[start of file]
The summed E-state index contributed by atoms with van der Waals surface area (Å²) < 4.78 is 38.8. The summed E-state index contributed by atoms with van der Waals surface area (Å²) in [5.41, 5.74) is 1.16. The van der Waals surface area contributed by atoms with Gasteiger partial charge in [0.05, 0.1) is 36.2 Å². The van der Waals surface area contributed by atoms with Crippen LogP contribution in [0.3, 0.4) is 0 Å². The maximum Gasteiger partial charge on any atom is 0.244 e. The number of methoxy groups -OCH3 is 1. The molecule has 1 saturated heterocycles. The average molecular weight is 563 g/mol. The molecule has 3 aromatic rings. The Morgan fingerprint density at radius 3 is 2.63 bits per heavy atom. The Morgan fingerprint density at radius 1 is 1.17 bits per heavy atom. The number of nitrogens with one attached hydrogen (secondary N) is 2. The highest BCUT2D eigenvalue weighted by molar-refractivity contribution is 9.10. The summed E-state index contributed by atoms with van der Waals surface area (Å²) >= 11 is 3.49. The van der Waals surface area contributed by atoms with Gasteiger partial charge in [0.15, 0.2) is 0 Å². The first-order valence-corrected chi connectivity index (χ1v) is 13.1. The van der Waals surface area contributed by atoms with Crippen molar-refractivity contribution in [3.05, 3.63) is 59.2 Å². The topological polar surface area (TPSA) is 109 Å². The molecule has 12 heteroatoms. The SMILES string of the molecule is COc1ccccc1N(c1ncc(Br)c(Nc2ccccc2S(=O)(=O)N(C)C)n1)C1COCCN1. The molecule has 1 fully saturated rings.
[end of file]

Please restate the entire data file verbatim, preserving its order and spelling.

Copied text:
The summed E-state index contributed by atoms with van der Waals surface area (Å²) < 4.78 is 38.8. The summed E-state index contributed by atoms with van der Waals surface area (Å²) in [5.41, 5.74) is 1.16. The van der Waals surface area contributed by atoms with Gasteiger partial charge in [0.05, 0.1) is 36.2 Å². The van der Waals surface area contributed by atoms with Crippen LogP contribution in [0.3, 0.4) is 0 Å². The maximum Gasteiger partial charge on any atom is 0.244 e. The number of methoxy groups -OCH3 is 1. The molecule has 1 saturated heterocycles. The average molecular weight is 563 g/mol. The molecule has 3 aromatic rings. The Morgan fingerprint density at radius 3 is 2.63 bits per heavy atom. The Morgan fingerprint density at radius 1 is 1.17 bits per heavy atom. The number of nitrogens with one attached hydrogen (secondary N) is 2. The highest BCUT2D eigenvalue weighted by molar-refractivity contribution is 9.10. The summed E-state index contributed by atoms with van der Waals surface area (Å²) >= 11 is 3.49. The van der Waals surface area contributed by atoms with Gasteiger partial charge in [0.15, 0.2) is 0 Å². The first-order valence-corrected chi connectivity index (χ1v) is 13.1. The van der Waals surface area contributed by atoms with Crippen molar-refractivity contribution in [3.05, 3.63) is 59.2 Å². The topological polar surface area (TPSA) is 109 Å². The molecule has 12 heteroatoms. The SMILES string of the molecule is COc1ccccc1N(c1ncc(Br)c(Nc2ccccc2S(=O)(=O)N(C)C)n1)C1COCCN1. The molecule has 1 fully saturated rings.